Thursday, April 02, 2015

Giving a good "letting alone"

1. I probably should know where this expression comes from. Maybe one of my broader family members came up with it himself--"Give them a good letting alone." My impression is that it was a shaming act. If someone was doing something they shouldn't be doing, if someone was letting sin rule in their life, you gave them a good letting alone. You avoided them. You didn't go to their house, for example.

I'm guessing it had something to do with passages like 2 Thessalonians 3:14: "Take special note of anyone who does not obey our instruction in this letter. Do not associate with them, in order that they may feel ashamed" (NIV).

It seems like some of the sentiment among some Christians toward being a photographer at or providing pizzas for a gay wedding comes from some similar sentiment. The train of thought seems to go something like this: "If I serve such a person in my business, I am condoning this sin." "As a matter of conviction, I must show my protest to such and such a lifestyle, person, or practice by refusing to conduct business with them."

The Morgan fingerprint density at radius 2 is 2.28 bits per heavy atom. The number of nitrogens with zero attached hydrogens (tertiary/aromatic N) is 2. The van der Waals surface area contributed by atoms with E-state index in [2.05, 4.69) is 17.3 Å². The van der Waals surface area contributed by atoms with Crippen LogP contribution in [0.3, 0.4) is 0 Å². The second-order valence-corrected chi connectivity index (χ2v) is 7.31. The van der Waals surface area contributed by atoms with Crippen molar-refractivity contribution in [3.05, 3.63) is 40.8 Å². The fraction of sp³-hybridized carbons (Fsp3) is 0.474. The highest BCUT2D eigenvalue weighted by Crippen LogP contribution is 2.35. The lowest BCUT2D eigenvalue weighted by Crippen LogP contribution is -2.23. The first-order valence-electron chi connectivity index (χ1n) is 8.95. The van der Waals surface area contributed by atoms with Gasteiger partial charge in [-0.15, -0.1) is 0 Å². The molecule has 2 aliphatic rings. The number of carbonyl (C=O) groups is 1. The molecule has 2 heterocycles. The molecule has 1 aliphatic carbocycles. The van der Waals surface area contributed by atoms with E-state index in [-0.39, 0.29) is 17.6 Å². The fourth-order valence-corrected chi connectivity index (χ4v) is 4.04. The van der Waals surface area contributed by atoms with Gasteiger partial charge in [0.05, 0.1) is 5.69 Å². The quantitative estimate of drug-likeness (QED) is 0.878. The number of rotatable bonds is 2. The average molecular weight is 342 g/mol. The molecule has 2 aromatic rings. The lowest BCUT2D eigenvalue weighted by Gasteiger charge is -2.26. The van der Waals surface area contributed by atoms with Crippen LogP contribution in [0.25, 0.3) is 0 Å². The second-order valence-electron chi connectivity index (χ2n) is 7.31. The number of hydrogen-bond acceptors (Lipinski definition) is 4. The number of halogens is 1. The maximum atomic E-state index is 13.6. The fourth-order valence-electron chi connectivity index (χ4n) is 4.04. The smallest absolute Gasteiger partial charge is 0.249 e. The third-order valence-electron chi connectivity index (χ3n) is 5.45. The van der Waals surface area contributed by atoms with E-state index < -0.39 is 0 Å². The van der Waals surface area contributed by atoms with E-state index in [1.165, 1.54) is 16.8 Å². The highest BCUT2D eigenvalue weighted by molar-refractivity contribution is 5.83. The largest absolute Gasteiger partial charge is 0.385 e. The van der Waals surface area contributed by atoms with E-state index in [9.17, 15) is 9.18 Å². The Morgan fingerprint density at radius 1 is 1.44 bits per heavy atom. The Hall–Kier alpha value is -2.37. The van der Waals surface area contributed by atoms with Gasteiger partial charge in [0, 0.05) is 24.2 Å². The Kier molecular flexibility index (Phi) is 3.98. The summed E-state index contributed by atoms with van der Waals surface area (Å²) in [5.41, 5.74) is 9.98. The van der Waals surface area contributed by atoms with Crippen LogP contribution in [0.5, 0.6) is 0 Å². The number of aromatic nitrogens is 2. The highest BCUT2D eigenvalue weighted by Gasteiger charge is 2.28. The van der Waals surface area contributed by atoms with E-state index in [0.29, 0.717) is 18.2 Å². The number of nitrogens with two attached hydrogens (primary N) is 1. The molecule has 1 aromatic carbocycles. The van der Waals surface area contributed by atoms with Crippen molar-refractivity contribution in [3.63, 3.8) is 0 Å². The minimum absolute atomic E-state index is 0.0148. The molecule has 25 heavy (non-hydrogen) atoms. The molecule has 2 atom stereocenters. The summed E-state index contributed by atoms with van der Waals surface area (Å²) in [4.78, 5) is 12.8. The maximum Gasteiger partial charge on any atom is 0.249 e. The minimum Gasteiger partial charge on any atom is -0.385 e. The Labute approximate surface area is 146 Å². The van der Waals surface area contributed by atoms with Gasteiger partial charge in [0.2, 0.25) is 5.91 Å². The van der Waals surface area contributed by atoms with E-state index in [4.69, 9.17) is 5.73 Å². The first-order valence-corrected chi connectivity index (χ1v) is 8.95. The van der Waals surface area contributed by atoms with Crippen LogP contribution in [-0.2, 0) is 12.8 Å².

2. Suffice it to say, I have serious questions about this line of thinking. For example:
  • It shows remnants of clean-unclean thinking that the New Testament more or less abolishes in relation to the world (though not entirely in the church).
  • It does not seem to fit the practices or trajectory of Jesus at all!
  • It does not accomplish the same purpose as shaming in the New Testament world. In fact, it's effect is quite the opposite and spiritually harmful to the person doing the shaming.
a. With regard to the first one, Paul puts this shaming practice into clear perspective in 1 Corinthians 5:9-13. He is not talking about Christian engagement with the world but with sinful license in the church. And he is not picturing today's seeker-sensitive mega-church but a small house church of about 40 or 50.